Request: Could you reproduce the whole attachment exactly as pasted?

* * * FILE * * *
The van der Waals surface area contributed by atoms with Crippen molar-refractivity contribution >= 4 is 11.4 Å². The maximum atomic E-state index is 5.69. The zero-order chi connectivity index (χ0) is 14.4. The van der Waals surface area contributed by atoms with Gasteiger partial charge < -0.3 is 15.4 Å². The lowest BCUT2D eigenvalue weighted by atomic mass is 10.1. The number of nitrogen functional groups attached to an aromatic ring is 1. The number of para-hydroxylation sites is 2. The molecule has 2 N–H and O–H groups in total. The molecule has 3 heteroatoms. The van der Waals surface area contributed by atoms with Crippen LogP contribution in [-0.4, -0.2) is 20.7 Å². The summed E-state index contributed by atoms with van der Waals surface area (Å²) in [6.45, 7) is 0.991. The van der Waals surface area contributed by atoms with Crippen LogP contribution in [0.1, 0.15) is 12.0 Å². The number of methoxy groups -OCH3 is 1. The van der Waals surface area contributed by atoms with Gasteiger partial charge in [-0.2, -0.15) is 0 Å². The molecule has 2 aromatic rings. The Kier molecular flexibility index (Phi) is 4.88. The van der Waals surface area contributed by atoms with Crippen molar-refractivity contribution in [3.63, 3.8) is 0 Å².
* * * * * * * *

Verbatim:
The van der Waals surface area contributed by atoms with Crippen molar-refractivity contribution >= 4 is 11.4 Å². The maximum atomic E-state index is 5.69. The zero-order chi connectivity index (χ0) is 14.4. The van der Waals surface area contributed by atoms with Gasteiger partial charge < -0.3 is 15.4 Å². The lowest BCUT2D eigenvalue weighted by atomic mass is 10.1. The number of nitrogen functional groups attached to an aromatic ring is 1. The number of para-hydroxylation sites is 2. The molecule has 2 N–H and O–H groups in total. The molecule has 3 heteroatoms. The van der Waals surface area contributed by atoms with Crippen LogP contribution in [-0.4, -0.2) is 20.7 Å². The summed E-state index contributed by atoms with van der Waals surface area (Å²) in [6.45, 7) is 0.991. The van der Waals surface area contributed by atoms with Crippen LogP contribution in [0.1, 0.15) is 12.0 Å². The number of methoxy groups -OCH3 is 1. The van der Waals surface area contributed by atoms with Gasteiger partial charge in [-0.2, -0.15) is 0 Å². The molecule has 2 aromatic rings. The Kier molecular flexibility index (Phi) is 4.88. The van der Waals surface area contributed by atoms with Crippen molar-refractivity contribution in [3.63, 3.8) is 0 Å².